Wednesday, October 11, 2023

Each year, the Writing University conducts interviews with writers while they are in Iowa City participating in the International Writing Program's fall residency. We sit down with authors to ask about their work, their process and their descriptions of home. Today we are talking with Li Kotomi 李琴峰, a novelist, essayist and translator from Taiwan and Japan.

photo of author LI Kotomi

Li Kotomi 李琴峰 (novelist, essayist, translator; Taiwan/ Japan) is the author of Hitorimai, published in 2022 as Solo Dance, Porarisu ga furisosogu yoru [Night of the Shining North Star] (2020), and Higanbana ga saku shima [The Island Where Red Spider Lilies Bloom] (2021). She is the winner of the Akutagawa Prize and the Minister of Education’s Art Encouragement Prize for New Artists, both awarded in Japan, where she is currently based. She writes in Japanese, self-translating her work into Mandarin. Her participation was made possible by a grant from Taiwan’s Ministry of Culture.  


1. Do you have a plan or project in mind for your time at the residency?

I do have several projects processing now. One of them is that I’m going to publish my 9th book in Japan in October, so I have to re-check the novel and do some necessary revision. Also I have several columns to write on the newspapers and magazines in Japan. 

During the residency, I also have several reading events and panel discussions to work on, both in the Iowa City and in other states. In some events, I will read my own works in several different languages so the audience can feel the beauty of the linguistic diversity. In other events, I will talk about my own works, and Japanese literature. Most of the events are open to public, so please feel free to join! 

Nevertheless, I believe the most important thing to do during the residency is to explore the city and the culture here, and meanwhile, to communicate with those writers from all over the world. These experiences will become nourishment in my future writing.

2. What does your daily practice look like for your writing? Do you have a certain time when you write? Any specific routine?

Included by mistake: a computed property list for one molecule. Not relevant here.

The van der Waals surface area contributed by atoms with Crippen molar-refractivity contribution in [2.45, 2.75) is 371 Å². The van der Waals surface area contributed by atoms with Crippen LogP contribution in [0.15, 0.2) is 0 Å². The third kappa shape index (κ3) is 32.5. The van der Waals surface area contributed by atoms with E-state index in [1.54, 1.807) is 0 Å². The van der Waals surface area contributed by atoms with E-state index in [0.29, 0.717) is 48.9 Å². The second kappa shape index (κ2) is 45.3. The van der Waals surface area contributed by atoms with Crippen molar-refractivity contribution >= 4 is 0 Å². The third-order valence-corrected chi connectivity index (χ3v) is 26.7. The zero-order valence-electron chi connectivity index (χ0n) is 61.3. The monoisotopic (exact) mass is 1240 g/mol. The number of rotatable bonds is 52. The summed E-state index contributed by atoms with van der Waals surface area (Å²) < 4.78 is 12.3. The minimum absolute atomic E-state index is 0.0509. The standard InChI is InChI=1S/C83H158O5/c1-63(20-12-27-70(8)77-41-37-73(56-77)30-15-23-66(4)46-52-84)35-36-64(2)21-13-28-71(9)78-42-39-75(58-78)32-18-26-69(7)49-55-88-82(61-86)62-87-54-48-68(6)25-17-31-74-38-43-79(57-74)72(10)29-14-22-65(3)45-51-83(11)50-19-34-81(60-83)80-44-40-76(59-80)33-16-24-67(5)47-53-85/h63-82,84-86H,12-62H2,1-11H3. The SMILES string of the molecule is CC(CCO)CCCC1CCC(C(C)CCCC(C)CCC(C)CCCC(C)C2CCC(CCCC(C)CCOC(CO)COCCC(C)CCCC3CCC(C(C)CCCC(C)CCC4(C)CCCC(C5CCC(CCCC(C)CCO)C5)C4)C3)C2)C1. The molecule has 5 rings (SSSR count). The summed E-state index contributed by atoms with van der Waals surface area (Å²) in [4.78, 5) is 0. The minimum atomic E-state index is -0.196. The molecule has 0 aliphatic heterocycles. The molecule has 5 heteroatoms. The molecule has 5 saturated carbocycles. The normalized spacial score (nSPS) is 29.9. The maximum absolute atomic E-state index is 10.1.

I don’t have any specific routine. I’m definitely not an early bird so I usually write at night or midnight, after the world gets quiet. 

3. What are you currently reading right now? Are you reading for research or pleasure?

I’m reading an autobiography written by one of the founders of the IWP, Nieh Hualing, in order to understand the history of this world-famous program. Also, I’m reading some works written by other IWP writers. 

To me, all reading is simultaneously both for research and for pleasure.

4. What is something the readers and writers of Iowa City should know about you and/or your work?

I was born in Taiwan, so my first language is Chinese (Mandarin). I began learning Japanese when I was 15, and mastered this fascinating language. I moved to Japan when I was 23, and began writing fiction in Japanese when I was 26. The novel, Solo Dance (now available in English, translated by Arthur Reiji Morris), won a literary prize and became my debut book. 

It’s quite difficult to write literary works in a second language. I once believed that it’s an impossible thing to do. But I made it, and I’m so proud of it. I still love my first language, Chinese, but now I prefer to identify myself as a Japanese literature writer. 

Also, I’m a lesbian. Most of my stories are featuring LGBTQ+ experiences in Japan and Taiwan, which is a field that I believe there are still many things that must be written. At least for now, the identity of being a member of the queer community is very important to me. It influences the way I live, the way I think, the way I love, the way I see this world, and probably, the way I die.

5. Tell us a bit about where you are from -- what are some favorite details you would like to share about your home?

Everyone knows those cool things from Japan, such as anime, manga, Nintendo Switch and Pokemon. I love these cool things too, and I love Japanese culture and literature. But as a writer, as a woman, and as a queer person, I still have to point out that there are lots of problems to be solved in Japan society -- the patriarchy system, the overtime working, the gender inequality, the homophobia and the transphobia. 

As for Taiwan, a tiny island on the Pacific ocean -- I’m proud that it became the first country that achieved the marriage equality in Asia. Although there was strong conservative opposition, they still made it. It’s a victory of human rights, social justice, and love. 




Thank you so much!